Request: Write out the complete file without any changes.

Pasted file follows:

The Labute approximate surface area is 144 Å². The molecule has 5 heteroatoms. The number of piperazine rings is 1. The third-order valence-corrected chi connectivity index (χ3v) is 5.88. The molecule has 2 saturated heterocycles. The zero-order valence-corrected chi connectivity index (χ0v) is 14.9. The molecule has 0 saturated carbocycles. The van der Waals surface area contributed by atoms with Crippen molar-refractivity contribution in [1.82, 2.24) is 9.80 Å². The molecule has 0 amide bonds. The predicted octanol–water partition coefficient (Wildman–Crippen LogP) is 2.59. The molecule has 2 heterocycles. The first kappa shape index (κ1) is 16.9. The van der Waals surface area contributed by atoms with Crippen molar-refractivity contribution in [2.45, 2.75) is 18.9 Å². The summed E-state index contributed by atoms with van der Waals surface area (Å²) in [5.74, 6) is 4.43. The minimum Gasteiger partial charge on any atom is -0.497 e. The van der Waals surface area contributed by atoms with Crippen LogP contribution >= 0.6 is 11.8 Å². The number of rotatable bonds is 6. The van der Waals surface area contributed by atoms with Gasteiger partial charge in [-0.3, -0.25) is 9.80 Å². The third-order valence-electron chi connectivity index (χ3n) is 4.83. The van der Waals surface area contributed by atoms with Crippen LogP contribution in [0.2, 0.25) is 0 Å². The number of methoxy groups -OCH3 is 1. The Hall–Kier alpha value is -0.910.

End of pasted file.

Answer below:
The Labute approximate surface area is 144 Å². The molecule has 5 heteroatoms. The number of piperazine rings is 1. The third-order valence-corrected chi connectivity index (χ3v) is 5.88. The molecule has 2 saturated heterocycles. The zero-order valence-corrected chi connectivity index (χ0v) is 14.9. The molecule has 0 saturated carbocycles. The van der Waals surface area contributed by atoms with Crippen molar-refractivity contribution in [1.82, 2.24) is 9.80 Å². The molecule has 0 amide bonds. The predicted octanol–water partition coefficient (Wildman–Crippen LogP) is 2.59. The molecule has 2 heterocycles. The first kappa shape index (κ1) is 16.9. The van der Waals surface area contributed by atoms with Crippen molar-refractivity contribution in [2.45, 2.75) is 18.9 Å². The summed E-state index contributed by atoms with van der Waals surface area (Å²) in [5.74, 6) is 4.43. The minimum Gasteiger partial charge on any atom is -0.497 e. The van der Waals surface area contributed by atoms with Crippen LogP contribution >= 0.6 is 11.8 Å². The number of rotatable bonds is 6. The van der Waals surface area contributed by atoms with Gasteiger partial charge in [-0.3, -0.25) is 9.80 Å². The third-order valence-electron chi connectivity index (χ3n) is 4.83. The van der Waals surface area contributed by atoms with Crippen LogP contribution in [0.2, 0.25) is 0 Å². The number of methoxy groups -OCH3 is 1. The Hall–Kier alpha value is -0.910.